Blockchain is the technology underlying cryptocurrencies. Businesses are looking into its use cases. And quite a number have emerged. The same have been applied in different sectors of the economy. Health, energy, supply chain are among the beneficiaries of blockchain. Engineering use case has been proposed as well. Implementation however is nonexistent in the early stage of the distributed ledger technology.
There is a lack of enthusiasm towards the blockchain call. But don’t mistake, the hype is there, the numbers of blockchain tutorials and descriptions are readily available as well but in the end, even a formal definition of the term blockchain itself is still missing.
The Standard Definition Of Blockchain
The computer scientists at NIST have written the closest thing to a definition.
They describe it as distributed ledgers that are cryptographically signed and clustered into blocks. Every block is connected to the previous after validation which makes it tamper evident.
The adding of new blocks makes the older ones difficult to modify. The newly made blocks are then replicated across all ledgers within the network. The established rules within the network resolve any impending conflicts automatically.
Permission-less And Permissioned Blockchain
The NIST blockchain technology overview also describes the permissioned and permission-less blockchain digital ledgers. In permission-less blockchain like cryptocurrencies, anyone with enough computing power and a software can become a node in the network. People adding blocks to the chain conceal their true identities using public addresses.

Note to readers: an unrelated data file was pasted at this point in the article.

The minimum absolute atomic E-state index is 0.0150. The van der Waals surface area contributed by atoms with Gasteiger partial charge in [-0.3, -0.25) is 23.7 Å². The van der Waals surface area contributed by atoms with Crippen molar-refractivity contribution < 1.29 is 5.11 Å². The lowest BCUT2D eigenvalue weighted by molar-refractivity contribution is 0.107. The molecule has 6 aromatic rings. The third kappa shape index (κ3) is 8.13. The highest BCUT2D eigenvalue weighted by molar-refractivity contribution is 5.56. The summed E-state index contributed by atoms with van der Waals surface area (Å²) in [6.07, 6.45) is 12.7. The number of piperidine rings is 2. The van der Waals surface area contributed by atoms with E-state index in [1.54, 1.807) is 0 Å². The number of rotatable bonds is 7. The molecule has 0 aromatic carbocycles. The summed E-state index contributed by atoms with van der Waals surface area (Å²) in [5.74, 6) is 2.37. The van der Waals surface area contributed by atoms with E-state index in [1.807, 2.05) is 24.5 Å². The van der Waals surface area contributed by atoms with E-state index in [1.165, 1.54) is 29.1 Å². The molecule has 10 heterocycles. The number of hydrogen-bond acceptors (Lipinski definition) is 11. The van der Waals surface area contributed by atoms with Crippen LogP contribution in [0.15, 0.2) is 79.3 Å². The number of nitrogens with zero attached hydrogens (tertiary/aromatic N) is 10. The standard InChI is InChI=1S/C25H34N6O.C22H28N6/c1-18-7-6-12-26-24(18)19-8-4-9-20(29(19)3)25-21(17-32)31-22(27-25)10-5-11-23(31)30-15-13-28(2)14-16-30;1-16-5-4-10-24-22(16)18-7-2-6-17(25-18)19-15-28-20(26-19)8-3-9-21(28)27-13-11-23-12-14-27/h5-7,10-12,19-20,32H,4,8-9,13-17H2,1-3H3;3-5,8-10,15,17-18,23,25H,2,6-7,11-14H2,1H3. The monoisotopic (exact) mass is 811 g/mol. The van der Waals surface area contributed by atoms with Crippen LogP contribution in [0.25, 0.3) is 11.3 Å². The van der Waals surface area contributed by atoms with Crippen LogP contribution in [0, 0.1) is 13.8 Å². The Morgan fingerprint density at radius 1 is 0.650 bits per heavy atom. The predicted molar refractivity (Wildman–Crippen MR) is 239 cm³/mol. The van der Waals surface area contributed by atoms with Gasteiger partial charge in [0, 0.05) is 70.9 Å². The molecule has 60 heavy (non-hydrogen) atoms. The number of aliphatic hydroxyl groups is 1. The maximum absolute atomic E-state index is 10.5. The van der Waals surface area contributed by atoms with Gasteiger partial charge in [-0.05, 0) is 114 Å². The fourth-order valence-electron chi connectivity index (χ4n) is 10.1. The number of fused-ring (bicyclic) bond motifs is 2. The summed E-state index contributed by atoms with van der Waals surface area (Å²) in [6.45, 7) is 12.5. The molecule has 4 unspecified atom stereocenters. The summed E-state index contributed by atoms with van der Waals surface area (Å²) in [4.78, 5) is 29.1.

Permissioned blockchain on the other hand has those adding blocks known to the public. The networks have so far received less publicity, but that’s changing. In this type of network, only permissioned computers can become nodes. This type of blockchain can be really useful in the documentation of engineering activities and in the storage of engineering data during the production process. And that’s why NIST is recommending the use of the technology in data manufacturing.
Blockchain In The Supply Chain
Blockchain has found its way in the supply chain business. The technology has been found useful in providing proof of origins and authentication. In addition to its use in the supply chain, the technology is been proposed as a way for storage of data calibrations. Pioneers in the field have pointed out its ability in storing data especially the fact that it’s difficult to change once the block of data is added to the chain.
A permissioned blockchain is recommended where authorized parties add blocks of data to the chain. And because the calibration data is stored on computers in the private network, it cannot be lost even when data is breached, or the event of a calamity and fire at a single location. This is different from today’s where each lab has its own calibrations.
But storing data on the network is not enough. The data needs to have an additional software for organization and for calculation of measurements for certainty and verifying traceability to national labs like NIST. Michael Schwartz and his colleagues considered implementing blockchain in storing calibration data back in 2015. They however encountered problems in database design and specifically querying blockchain data. The additional software solves the problem and makes blockchain usable.